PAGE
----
how to avoid flame retardant chemicals

Given the outdated regulations in place about the use of flame-retardant chemicals in consumer products, it’s quite difficult to avoid these toxic chemicals because of their abundant use in household goods and even in the foam insulation used in your walls. Research published in Environmental Science & Technology revealed that 85 percent of couch foam samples tested contained chemical flame retardants.4 The samples came from more than 100 couches purchased from 1985 to 2010.
As of July 1, 2007, all US mattresses are required to be highly flame retardant, to the extent that they won’t catch on fire if exposed to a blowtorch. This means that the manufacturers are dousing them with highly toxic flame-retardant chemicals, which do NOT have to be disclosed in any way. This is probably the most important piece of furniture you want to get right, as you are spending about one-third of your life on it.
However, you can have a licensed health care provider write you a prescription for a chemical-free mattress, which can then be ordered without flame retardants from certain retailers. You can also find certain natural mattresses on the market that don’t contain them. For instance, our wool mattress does not have flame-retardant chemicals added because wool is a natural flame retardant.

Good News! Safer Furniture May Be Coming in 2014

Given the blatant dangers posed by flame retardants, in late November 2013 California’s governor ordered that TB117 be rewritten to ensure fire safety without the use of these chemicals. Starting in January 2014, furniture manufacturers will begin producing furniture that’s not required to use flame-retardant chemicals, and full compliance is expected by January 2015.
Unfortunately, the updated law only states that the chemicals are no longer required; it doesn’t ban them outright. This means that some companies may continue to use them, and if you’re in the market for new furniture, you’ll need to ask for that madewithout flame-retardant chemicals.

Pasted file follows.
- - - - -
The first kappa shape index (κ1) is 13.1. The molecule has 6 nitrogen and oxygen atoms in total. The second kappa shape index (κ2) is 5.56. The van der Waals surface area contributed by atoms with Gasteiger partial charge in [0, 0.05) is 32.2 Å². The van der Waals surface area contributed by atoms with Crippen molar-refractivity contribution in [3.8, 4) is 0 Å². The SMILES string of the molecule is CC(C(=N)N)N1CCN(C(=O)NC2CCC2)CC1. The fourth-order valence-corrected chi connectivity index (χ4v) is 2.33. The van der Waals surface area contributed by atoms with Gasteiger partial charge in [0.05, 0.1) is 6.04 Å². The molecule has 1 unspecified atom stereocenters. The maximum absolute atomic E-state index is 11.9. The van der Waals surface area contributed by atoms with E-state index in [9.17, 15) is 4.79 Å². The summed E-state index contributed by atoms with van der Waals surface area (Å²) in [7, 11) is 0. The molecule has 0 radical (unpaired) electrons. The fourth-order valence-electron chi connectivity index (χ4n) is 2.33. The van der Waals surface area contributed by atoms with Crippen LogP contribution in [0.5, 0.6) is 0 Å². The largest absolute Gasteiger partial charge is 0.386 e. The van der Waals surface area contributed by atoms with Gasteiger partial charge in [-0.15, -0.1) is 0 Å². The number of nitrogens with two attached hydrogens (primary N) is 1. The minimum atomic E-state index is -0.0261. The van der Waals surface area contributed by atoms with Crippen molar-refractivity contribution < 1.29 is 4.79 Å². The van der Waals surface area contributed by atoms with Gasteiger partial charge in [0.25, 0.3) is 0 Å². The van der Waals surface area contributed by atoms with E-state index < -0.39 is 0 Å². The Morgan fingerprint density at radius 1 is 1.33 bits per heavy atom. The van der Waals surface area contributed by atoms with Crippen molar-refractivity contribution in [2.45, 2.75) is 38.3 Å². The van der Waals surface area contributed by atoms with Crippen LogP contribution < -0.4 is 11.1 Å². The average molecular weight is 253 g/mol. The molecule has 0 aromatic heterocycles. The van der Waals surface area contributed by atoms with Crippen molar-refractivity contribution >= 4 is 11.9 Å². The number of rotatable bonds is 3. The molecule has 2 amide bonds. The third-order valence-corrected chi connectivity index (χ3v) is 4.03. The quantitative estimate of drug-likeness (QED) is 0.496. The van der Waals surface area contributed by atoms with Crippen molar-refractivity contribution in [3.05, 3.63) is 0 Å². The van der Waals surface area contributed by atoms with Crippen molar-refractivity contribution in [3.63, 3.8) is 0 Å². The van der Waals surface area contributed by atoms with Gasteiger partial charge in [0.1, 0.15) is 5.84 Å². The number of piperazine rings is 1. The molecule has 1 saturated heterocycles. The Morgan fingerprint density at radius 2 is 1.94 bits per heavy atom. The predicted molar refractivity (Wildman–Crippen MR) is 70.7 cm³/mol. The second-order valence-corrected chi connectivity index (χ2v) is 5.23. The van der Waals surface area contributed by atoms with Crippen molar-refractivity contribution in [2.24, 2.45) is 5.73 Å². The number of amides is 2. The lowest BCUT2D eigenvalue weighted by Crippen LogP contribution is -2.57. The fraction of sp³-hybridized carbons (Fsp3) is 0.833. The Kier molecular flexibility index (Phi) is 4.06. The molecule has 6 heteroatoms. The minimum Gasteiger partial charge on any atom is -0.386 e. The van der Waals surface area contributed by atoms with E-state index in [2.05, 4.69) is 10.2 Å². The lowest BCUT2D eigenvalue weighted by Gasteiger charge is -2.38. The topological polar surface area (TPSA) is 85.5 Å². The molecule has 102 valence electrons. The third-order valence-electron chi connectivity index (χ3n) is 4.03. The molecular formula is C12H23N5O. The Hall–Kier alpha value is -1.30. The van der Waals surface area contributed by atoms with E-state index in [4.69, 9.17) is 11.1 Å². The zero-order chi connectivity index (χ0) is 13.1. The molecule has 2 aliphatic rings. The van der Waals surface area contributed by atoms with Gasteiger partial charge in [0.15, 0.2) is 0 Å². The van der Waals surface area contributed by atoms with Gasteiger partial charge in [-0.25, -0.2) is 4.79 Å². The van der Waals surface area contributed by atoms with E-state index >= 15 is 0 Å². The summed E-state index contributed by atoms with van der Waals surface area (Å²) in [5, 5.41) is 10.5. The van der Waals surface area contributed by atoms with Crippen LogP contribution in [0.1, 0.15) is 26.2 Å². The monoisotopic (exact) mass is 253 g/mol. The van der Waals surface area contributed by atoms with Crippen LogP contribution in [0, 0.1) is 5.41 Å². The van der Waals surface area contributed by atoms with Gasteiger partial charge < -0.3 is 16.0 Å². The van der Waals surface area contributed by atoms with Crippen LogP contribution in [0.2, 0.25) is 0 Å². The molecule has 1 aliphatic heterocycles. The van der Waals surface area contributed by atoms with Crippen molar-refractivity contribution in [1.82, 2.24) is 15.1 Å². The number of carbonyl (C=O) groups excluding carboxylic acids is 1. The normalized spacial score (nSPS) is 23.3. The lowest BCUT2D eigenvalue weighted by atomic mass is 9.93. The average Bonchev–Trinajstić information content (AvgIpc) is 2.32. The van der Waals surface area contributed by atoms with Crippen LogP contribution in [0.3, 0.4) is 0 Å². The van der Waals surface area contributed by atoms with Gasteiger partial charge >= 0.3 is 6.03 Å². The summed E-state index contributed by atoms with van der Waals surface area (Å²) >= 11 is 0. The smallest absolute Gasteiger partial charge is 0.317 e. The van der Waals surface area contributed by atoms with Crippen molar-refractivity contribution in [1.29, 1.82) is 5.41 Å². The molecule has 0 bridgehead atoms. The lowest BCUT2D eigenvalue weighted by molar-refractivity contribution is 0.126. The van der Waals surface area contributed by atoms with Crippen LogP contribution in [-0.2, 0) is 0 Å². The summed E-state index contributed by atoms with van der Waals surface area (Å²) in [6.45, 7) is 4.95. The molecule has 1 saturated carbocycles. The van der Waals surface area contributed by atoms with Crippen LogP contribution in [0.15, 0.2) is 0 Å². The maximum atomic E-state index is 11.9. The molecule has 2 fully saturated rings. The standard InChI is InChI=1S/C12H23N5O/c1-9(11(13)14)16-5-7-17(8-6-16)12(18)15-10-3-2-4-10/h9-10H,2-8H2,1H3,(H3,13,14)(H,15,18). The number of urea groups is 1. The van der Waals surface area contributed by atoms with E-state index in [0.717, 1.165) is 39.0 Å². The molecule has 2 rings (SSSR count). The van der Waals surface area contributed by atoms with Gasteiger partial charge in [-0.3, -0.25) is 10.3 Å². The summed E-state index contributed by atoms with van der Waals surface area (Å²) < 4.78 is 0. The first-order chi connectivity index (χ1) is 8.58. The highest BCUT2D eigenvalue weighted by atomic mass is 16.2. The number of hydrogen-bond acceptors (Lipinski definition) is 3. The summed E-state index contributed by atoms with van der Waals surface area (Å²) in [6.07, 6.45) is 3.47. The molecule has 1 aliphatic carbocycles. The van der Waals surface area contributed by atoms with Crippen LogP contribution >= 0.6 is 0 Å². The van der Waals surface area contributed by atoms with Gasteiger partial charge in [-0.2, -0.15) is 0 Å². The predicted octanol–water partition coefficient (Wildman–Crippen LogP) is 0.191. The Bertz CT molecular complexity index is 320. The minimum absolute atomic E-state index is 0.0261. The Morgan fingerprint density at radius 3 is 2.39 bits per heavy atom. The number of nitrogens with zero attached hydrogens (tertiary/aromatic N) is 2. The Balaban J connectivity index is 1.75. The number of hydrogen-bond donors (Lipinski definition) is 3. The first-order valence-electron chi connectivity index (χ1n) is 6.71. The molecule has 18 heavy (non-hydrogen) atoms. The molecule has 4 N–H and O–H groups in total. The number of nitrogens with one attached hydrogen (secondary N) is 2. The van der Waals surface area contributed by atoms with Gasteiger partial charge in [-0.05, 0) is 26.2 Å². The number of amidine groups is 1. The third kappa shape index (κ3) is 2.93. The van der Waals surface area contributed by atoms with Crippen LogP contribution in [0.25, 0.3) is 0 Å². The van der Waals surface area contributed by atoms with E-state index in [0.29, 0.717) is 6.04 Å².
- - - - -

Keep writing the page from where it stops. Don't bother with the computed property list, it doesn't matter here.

Tips for Reducing Your Exposure to Flame-Retardant Chemicals

Even with California’s revised law, these chemicals are still widely used. Plus, unless you’ve revamped your home using only natural, chemical-free materials, they’re likely lurking in your home right now. Until these chemicals are removed from use entirely, tips you can use to reduce your exposure around your home include:5
  • Be especially careful with polyurethane foam products manufactured prior to 2005, such as upholstered furniture, mattresses, and pillows, as these are most likely to contain flame retardants called polybrominated diphenyl ethers, or PBDEs. If you have any of these in your home, inspect them carefully and replace ripped covers and/or any foam that appears to be breaking down. Also, avoid reupholstering furniture by yourself, as the reupholstering process increases your risk of exposure.
  • Older carpet padding is another major source of PBDEs, so take precautions when removing old carpet. You’ll want to isolate your work area from the rest of your house to avoid spreading it around, and use a HEPA filter vacuum to clean up.
  • You probably also have older sources of the PBDEs known as Deca in your home as well, and these are so toxic they are banned in several states. Deca PBDEs can be found in electronics like TVs, cell phones, kitchen appliances, fans, toner cartridges, and more. It’s a good idea to wash your hands after handling such items, especially before eating, and at the very least be sure you don’t let infants mouth any of these items (like your TV remote control or cell phone).
  • As you replace PBDE-containing items around your home, select those that contain naturally less flammable materials, such as leather, wool, and cotton.
  • Look for organic and “green” building materials, carpeting, baby items, mattresses, and upholstery, which will be free from these toxic chemicals and help reduce your overall exposure. Furniture products filled with cotton, wool, or polyester tend to be safer than chemical-treated foam; some products also state that they are “flame-retardant free.”
  • PBDEs are often found in household dust, so clean up with a HEPA-filter vacuum and/or a wet mop often.

http://articles.mercola.com/sites/articles/archive/2013/12/11/8-flame-retardant-facts.aspx?e_cid=20131211Z1_DNL_art_2&utm_source=dnl&utm_medium=email&utm_content=art2&utm_campaign=20131211Z1&et_cid=DM34964&et_rid=364191048

The Tap Blog is a collective of like-minded researchers and writers who’ve joined forces to distribute information and voice opinions avoided by the world’s media.
Print Friendly, PDF & Email
Facebooktwitterredditpinterestlinkedinmail

One Response to “how to avoid flame retardant chemicals”

  1. Anonymous says:

    They went to all that trouble, all they need is a smoke alarm fitting in the furniture.

Leave a Reply

You must be logged in to post a comment.